No one likes waiting in line at the bank, least of all Perkins teacher Kate Katulak. Because she is visually impaired, Katulak sometimes has trouble keeping tabs on the person in front of her, which can lead to some awkward moments.
“With a guide dog you have to constantly ask people, ‘Excuse me, are you moving up?’” she explained. “And if I say ‘forward’ to my dog she’s going to lead me right around people… so I cut a lot of lines.”
Enter SUNU (formerly known as Ustraap), a wristband that uses an ultrasonic sensor to detect obstacles and vibrate as they come closer. Someone wearing SUNU while waiting in line can feel the vibrations lessening as the person in front of them advances, prompting them to move forward themselves.
Katulak was able to try the product for herself during a recent two-day testing session run by SUNU and Perkins Products to gather feedback on the wristband, which is still in the prototype phase. Perkins Products staff formed a makeshift line, and Katulak practiced moving forward an appropriate distance behind them. On the first try, she was able to mirror the movement of the person in front of her.
“The band pulsated, and the pulsation kept getting lighter and lighter so I moved toward you,” she said. “That’s pretty cool.”
SUNU touts itself primarily as a navigational device, designed to help people who are blind avoid low-hanging tree branches or find doorways in a room. But during testing, SUNU’s chief strategy officer Fernando Albertorio was interested in hearing what other uses people came up with after wearing the wristband for the first time.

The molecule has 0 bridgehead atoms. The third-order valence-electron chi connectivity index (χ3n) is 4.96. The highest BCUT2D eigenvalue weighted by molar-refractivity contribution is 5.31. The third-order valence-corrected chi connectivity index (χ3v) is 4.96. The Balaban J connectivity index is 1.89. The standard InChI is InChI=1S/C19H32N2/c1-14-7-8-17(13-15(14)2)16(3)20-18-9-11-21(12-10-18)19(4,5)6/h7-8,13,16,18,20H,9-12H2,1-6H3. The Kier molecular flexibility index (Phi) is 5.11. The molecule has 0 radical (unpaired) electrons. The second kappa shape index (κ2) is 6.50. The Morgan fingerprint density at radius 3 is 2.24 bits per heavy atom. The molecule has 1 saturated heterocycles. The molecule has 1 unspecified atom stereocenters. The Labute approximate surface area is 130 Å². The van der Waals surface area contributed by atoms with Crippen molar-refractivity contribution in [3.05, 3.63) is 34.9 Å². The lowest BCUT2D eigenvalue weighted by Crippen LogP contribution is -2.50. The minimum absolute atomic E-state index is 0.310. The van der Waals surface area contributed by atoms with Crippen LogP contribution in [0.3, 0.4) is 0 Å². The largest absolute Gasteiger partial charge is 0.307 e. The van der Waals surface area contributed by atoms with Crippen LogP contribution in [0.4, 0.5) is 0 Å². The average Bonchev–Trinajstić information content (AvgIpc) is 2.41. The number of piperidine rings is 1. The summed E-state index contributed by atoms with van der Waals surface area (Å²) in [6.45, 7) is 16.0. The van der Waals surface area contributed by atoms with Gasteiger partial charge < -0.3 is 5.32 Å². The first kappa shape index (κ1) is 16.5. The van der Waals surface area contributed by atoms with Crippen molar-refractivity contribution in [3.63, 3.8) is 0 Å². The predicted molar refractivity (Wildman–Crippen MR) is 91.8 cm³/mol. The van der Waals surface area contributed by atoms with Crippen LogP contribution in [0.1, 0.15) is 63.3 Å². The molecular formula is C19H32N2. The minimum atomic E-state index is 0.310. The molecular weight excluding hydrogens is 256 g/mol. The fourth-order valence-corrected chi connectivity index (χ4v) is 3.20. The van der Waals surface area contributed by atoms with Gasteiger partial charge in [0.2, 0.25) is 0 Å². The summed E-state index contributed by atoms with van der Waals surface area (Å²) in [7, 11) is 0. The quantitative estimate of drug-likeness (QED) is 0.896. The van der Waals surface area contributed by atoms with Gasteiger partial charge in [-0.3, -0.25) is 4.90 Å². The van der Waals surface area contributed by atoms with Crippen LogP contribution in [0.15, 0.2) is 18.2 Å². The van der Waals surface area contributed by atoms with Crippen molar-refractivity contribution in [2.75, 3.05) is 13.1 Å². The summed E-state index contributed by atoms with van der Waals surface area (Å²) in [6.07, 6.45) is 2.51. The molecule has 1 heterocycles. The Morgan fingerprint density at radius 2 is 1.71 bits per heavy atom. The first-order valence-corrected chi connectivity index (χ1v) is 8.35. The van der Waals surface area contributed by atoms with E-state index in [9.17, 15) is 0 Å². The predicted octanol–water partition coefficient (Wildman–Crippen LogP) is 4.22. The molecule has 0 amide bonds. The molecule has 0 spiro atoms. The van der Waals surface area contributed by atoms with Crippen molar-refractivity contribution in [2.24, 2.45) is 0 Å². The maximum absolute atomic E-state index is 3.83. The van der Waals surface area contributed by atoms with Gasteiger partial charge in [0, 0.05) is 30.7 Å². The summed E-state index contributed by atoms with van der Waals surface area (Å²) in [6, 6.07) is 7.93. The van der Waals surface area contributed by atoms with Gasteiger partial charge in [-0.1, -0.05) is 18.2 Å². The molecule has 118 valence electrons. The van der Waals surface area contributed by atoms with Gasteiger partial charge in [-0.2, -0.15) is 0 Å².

“To be honest with you, this is a use we hadn’t even thought of,” he said, referring to standing in line. “These two days are really about learning as much as we can in order to make improvements to the product and inform our launch and how we market it.”
SUNU and Perkins have been working together ever since SUNU (then known as Ustraap) won the Perkins Technology Sidecar Prize as part of MassChallenge, a Boston-based competition for entrepreneurs. Once a prototype of the band was developed, Albertorio tapped Perkins Products Director Joe Martini to recruit testers for the device who might use it in different ways.
“It hadn’t been tested with people who use guide dogs, individuals with low vision, or people who are deafblind,” said Martini.
During testing, each user donned a SUNU band and practiced using the vibration feedback to gauge distances, avoid obstacles and locate doorways. In one exercise, Albertorio held a plastic tree branch out at eye level, and asked testers to stop before walking into it. Perkins Products technology specialist Joann Becker, who uses a cane to navigate, said walking into stray branches is one of her biggest pet peeves. During the test, she strode quickly toward the branch, but stopped just inches away from it.
“Wow,” she said. “I could feel that it was there all of a sudden. I knew if I kept going, I would hit it.”
Perkins trainer Milissa Garside, another tester, wasn’t as worried about hitting things at eye level. “I’m short, so I don’t run into a lot of that,” she said, but like most people who tried SUNU, she had ideas for other uses.
“I would love to use this to locate a (traffic) light pole when I want to press the ‘walk’ button,” she said. “This would be so helpful, you have no idea.”